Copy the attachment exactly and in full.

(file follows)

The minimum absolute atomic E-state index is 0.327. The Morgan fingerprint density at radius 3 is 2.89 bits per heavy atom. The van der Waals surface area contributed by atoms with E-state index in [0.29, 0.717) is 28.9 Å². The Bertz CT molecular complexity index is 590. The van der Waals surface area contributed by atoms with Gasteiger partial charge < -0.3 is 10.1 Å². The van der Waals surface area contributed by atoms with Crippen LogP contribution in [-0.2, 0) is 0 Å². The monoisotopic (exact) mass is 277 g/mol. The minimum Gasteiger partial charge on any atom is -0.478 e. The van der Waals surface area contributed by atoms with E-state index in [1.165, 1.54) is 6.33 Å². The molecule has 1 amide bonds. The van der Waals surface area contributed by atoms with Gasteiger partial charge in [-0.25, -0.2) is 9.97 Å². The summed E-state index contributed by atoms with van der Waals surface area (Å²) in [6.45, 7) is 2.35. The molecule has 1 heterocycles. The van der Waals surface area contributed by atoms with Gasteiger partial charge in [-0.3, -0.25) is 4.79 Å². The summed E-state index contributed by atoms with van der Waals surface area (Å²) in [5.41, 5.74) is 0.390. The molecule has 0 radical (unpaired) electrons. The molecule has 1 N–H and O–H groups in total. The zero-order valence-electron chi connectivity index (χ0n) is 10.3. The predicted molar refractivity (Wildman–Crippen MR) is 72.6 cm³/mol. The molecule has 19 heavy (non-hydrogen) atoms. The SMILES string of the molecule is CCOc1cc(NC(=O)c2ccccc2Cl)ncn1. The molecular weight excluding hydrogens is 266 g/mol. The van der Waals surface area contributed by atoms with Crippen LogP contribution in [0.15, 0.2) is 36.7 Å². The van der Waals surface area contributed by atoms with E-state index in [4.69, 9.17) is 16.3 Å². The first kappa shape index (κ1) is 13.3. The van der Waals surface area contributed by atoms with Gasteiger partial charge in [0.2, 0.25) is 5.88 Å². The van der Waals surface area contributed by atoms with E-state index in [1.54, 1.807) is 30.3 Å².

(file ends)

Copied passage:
The minimum absolute atomic E-state index is 0.327. The Morgan fingerprint density at radius 3 is 2.89 bits per heavy atom. The van der Waals surface area contributed by atoms with E-state index in [0.29, 0.717) is 28.9 Å². The Bertz CT molecular complexity index is 590. The van der Waals surface area contributed by atoms with Gasteiger partial charge < -0.3 is 10.1 Å². The van der Waals surface area contributed by atoms with Crippen LogP contribution in [-0.2, 0) is 0 Å². The monoisotopic (exact) mass is 277 g/mol. The minimum Gasteiger partial charge on any atom is -0.478 e. The van der Waals surface area contributed by atoms with E-state index in [1.165, 1.54) is 6.33 Å². The molecule has 1 amide bonds. The van der Waals surface area contributed by atoms with Gasteiger partial charge in [-0.25, -0.2) is 9.97 Å². The summed E-state index contributed by atoms with van der Waals surface area (Å²) in [6.45, 7) is 2.35. The molecule has 1 heterocycles. The van der Waals surface area contributed by atoms with Gasteiger partial charge in [-0.3, -0.25) is 4.79 Å². The summed E-state index contributed by atoms with van der Waals surface area (Å²) in [5.41, 5.74) is 0.390. The molecule has 0 radical (unpaired) electrons. The molecule has 1 N–H and O–H groups in total. The zero-order valence-electron chi connectivity index (χ0n) is 10.3. The predicted molar refractivity (Wildman–Crippen MR) is 72.6 cm³/mol. The molecule has 19 heavy (non-hydrogen) atoms. The SMILES string of the molecule is CCOc1cc(NC(=O)c2ccccc2Cl)ncn1. The molecular weight excluding hydrogens is 266 g/mol. The van der Waals surface area contributed by atoms with Crippen LogP contribution in [0.15, 0.2) is 36.7 Å². The van der Waals surface area contributed by atoms with E-state index in [4.69, 9.17) is 16.3 Å². The first kappa shape index (κ1) is 13.3. The van der Waals surface area contributed by atoms with Gasteiger partial charge in [0.2, 0.25) is 5.88 Å². The van der Waals surface area contributed by atoms with E-state index in [1.54, 1.807) is 30.3 Å².